Gunner Palace double launch
We would link to the newly launched Gunner Palace website even if it were not crisply designed and compellingly written.
The indie documentary Gunner Palace (“Some war stories will never make the nightly news”) chronicles the daily experiences of 400 young American soldiers headquartered in a bombed-out pleasure palace once owned by Saddam Hussein.
Compiled by co-directors Mike Tucker and Petra Epperleinand, the Gunner Palace blog...
...consists of notes from the production of the film in 2003–2004 and emails sent from 2/3 FA soldiers during their 410-day deployment to Baghdad and Najaf.
The film (view trailer) has been picked up for nationwide U.S. theatrical release on 4 March 2005. Leading up to the wider release, director Tucker and soldiers from the film have begun a sneak preview tour of select U.S. cities.
God bless the brave.
One of the biggest problems in creating and delivering a site is how to decide, specify, and communicate exactly what we’re building and why. Use cases can help answer these questions by providing a simple, fast means to decide and describe the purpose of your project.
Also in this issue, please note that ALA’s translation policy has changed.
Picture for a Friday afternoon
As the weekend approaches, I leave you with two good links and one interesting stinker:
- The Mindness of Strangers
- Over three months, Danish designer Simon Hoegsberg stopped 150 strangers on the streets of Copenhagen and New York City and asked them what they had been thinking about the second before he hailed them. Using a microphone and a dictaphone, he recorded their answers, then snapped their photos. The result, launched today, is The Thought Project.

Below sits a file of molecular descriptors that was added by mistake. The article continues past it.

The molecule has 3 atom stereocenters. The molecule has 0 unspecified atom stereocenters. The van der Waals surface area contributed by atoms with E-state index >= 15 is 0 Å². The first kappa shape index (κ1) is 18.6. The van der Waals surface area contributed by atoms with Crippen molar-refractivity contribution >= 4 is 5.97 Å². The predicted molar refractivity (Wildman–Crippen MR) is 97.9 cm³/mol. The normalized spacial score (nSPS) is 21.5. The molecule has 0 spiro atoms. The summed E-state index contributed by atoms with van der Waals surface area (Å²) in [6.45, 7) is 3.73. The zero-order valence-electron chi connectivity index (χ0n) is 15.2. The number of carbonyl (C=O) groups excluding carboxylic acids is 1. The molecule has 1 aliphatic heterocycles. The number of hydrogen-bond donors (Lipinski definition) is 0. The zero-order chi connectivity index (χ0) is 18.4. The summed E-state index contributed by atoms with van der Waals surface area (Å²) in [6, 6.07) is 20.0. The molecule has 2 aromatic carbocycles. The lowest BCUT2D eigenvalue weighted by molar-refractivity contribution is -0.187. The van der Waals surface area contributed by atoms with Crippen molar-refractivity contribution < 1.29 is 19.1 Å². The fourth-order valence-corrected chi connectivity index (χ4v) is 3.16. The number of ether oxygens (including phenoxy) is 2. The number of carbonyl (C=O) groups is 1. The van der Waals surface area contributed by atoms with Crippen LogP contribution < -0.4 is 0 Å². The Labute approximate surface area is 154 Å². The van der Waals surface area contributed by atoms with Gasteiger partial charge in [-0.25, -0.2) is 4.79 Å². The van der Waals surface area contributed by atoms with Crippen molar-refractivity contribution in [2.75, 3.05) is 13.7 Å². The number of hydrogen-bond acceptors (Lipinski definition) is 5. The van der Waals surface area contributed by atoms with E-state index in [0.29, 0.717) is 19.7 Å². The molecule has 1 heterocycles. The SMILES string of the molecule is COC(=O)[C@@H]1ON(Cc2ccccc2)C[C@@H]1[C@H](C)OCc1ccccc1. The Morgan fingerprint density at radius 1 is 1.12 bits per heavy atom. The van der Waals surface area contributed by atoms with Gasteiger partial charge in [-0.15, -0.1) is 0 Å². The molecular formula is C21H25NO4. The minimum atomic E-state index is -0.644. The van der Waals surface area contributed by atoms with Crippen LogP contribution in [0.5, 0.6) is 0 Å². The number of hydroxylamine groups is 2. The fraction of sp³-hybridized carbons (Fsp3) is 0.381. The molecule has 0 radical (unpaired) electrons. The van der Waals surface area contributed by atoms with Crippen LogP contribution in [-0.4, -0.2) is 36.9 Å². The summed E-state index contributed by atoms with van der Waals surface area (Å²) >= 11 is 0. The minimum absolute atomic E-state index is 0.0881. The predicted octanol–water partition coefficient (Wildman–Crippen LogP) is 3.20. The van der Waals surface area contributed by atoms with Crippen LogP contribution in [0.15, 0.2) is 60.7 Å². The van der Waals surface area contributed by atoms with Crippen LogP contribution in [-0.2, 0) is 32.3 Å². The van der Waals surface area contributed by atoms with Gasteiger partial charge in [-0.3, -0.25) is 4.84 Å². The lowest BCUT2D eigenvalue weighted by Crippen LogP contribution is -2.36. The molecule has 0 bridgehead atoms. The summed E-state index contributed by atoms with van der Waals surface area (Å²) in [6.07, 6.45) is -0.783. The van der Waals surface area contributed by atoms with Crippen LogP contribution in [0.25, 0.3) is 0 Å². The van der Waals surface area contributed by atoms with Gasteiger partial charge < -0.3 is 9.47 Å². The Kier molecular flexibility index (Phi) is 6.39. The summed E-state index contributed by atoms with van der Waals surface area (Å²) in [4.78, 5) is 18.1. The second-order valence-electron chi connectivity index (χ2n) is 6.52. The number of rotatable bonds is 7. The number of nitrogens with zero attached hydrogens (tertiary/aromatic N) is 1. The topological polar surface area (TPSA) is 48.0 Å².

- Dooces Loaded
- Dooce.com, the website of Heather B. Armstrong, continues to provide the pleasures of real human writing (see, for instance, “Why simply enjoy an organism when you can experience a sensational organism?”) in an enviably clean yet smartly branded blog layout. There are even nifty Categories for those who like to slice reality into comprehensible pieces. If you like your personal sites personal, this Dooce is for you.
- Not so bright
- Mensa International is a society of people who are much, much smarter than you or me. (You or I? See, that’s one reason I’m not a Mensa member. Them cats knows they grammar.) Anyway, the people of Mensa are bright, which makes deliciously ironic the fact that their website is kind of dim.
- For openers, when you go to mensa.org, you are redirected to mensa.org/home.php. No, I am not kidding.
- According to the home page, Mensa “‘provides a forum for intellectual exchange.’” (I use double quotations because Mensa wraps quotation marks around its own site copy.) Perhaps they should exchange intellectual ideas with someone who knows how to configure a web server. There’s tons more but I’ll leave it as an intellectual exercise for the reader with time on his or her hands to list all the bone-headed mistakes on the smart folks’ site.